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A world-class education includes high school sports

August 12, 2003

This is the time of the year when you hear about the benefits of "a change of scenery."

In sports, players get a second lease on a career just on the flick of a general manager's finger on his cell phone's intercom button. A change of team, location, teammates and playing philosophy usually does motivational wonders.

I got a little taste of it last week in the form of a visit to my mom's during vacation. After nearly 25 years away from home, many landmarks and perceptions change.

Sometimes it takes a trip home to have some things hit home. And, like when I left the first time, I brought an education with me.

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My high school was in a dilemma.

A school tax levy came to ballot last week. The choices were simple.

Sports and other extracurricular activities would continue if the levy passed. Otherwise, all sports - starting with football, which just opened fall practice - would stop immediately if it failed.

In my day, the high school had 1,600 students in grades 10-12. It would be like a high school the size of Thomas Johnson, Frederick or Chambersburg without sports.

Over the years, enrollment has waned, but the school district still consists of four elementary schools, one junior high and the high school - more populated with fewer facilities than we have in Washington County.

What struck home seems to be the universal disregard for sports by educational professionals. If it can't be done in a classroom, it can't be considered educational.

When the school system is in a pinch, sports - along with music and clubs in some cases - get circled as expendable luxuries. Back home, athletics would have been eliminated. Here, sports survive mostly because athletes are required to pay an ever-growing participation fee just for the opportunity to compete.

My high school had a proud tradition of state wrestling championships and competitive basketball teams when I attended. A good number of my classmates advanced to colleges because of their abilities. None made it to the pros, but most wouldn't be where they are now without participating in athletics.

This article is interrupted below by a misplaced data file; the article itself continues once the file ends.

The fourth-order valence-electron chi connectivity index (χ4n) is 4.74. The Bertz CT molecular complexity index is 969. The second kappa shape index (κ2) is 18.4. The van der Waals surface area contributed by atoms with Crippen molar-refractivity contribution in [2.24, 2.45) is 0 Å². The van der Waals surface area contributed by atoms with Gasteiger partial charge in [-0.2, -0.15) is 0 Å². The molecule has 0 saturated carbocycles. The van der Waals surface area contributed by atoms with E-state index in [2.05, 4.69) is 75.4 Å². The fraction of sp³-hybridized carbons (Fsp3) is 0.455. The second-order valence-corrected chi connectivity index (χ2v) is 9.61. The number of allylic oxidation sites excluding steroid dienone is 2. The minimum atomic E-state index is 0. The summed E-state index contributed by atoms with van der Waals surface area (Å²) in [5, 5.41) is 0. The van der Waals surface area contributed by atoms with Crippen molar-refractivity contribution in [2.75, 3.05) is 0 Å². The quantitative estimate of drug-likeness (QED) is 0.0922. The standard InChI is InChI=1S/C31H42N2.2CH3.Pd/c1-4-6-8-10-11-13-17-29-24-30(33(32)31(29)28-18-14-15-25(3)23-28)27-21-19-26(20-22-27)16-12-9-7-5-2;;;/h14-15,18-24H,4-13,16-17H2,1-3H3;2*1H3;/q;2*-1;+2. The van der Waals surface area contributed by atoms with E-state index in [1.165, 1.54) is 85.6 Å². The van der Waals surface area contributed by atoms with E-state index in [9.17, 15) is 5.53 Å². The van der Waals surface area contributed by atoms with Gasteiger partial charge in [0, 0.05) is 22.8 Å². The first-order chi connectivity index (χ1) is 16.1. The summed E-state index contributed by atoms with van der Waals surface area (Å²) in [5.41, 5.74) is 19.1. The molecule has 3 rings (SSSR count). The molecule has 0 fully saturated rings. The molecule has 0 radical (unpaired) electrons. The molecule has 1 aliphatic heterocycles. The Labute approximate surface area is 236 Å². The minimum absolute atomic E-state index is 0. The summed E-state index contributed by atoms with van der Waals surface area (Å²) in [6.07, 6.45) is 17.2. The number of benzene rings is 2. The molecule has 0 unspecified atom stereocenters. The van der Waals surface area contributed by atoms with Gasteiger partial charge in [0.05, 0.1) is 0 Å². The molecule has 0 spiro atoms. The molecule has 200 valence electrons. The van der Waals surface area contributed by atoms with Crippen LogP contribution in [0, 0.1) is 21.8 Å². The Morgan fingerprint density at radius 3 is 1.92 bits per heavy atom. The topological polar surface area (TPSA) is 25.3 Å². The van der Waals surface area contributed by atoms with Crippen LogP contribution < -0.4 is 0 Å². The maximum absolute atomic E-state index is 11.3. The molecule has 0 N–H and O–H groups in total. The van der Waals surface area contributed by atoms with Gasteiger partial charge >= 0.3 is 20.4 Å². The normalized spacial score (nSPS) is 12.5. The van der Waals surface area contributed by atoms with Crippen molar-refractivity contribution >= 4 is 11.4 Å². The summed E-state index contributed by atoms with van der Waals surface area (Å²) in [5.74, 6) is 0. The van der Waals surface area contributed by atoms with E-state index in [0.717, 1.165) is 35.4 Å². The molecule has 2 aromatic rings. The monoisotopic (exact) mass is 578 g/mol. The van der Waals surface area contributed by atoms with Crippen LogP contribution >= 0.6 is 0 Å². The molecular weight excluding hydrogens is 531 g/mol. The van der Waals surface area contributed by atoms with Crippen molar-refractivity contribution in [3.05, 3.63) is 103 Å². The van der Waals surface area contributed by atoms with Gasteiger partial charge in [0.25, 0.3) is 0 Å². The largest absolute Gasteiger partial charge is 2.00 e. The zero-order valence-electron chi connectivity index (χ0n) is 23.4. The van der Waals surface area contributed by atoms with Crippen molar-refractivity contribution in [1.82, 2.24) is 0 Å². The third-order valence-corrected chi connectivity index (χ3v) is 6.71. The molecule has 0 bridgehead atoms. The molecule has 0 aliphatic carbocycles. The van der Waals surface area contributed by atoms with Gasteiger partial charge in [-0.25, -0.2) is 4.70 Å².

It was on the verge of becoming a couple of lines in a local history book, using fond memories as bookmarks.

What seems to get lost by school boards in the sea of finances, business and politics is the diversity of the students they are trying to help. Not everyone has the same talents.

We now live with the term "world-class education" and a federal initiative called the No Child Left Behind Act. They have become the schoolhouse buzzwords signaling the starting point where budgeting wars and the queasy stomachs for most teachers begin. Administration calls for more funding while teachers are loaded down with more demands to make both concepts function.

The goal is to prepare today's students for future technology. Fill classrooms with computers, get the students to use them and that will prepare them for their adult lives.

The cyber world has its benefits, but also has a way of eliminating the real world's needs. Personal communication, instincts and self esteem - and in some cases, physical fitness - get lost in our new age.

So does that self-gratifying feeling of accomplishment that comes from doing something fulfilling well. There are young people who can't tell time without a digital clock, do math without a calculator or use the library to find a book.

And that's where sports come into play.

Sports and other school-related activities aren't the total answer, but they fill a void not provided in the world-class classroom and can help enhance their lessons. While students are being programmed for the future, school administrators forget the teamwork, disciplines, organization and instincts athletics provide.

Not every kid will be Barry Bonds, but they aren't likely to be Bill Gates either. Still, the two worlds go hand in hand to provide something more than a world-class education. It's called a well-rounded education.

So, in case you're wondering, that school levy passed - by 56 votes, but it passed. It was a surprise. No one gave it a chance.

Now 27 years since my graduation, the memories and lessons I acquired through participation can be passed on to today's students for the chance of a complete education with the help of those extras that include sports.

Sadly, it wasn't an education administrator back home who realized the need. It happened because many parents still remember what competition did for their lives and wanted to provide those lessons to our future leaders while exposing them to other avenues of interest.

I only hope the same thing happens here before high school sports go the way of their pro counterparts and get priced out of popularity.

Then again, your home is what you make of it.




Bob Parasiliti is a staff writer for The Herald-Mail. His column appears every other Tuesday. He can be reached at 301-733-5131, ext. 2310, or by e-mail at bobp@herald-mail.com

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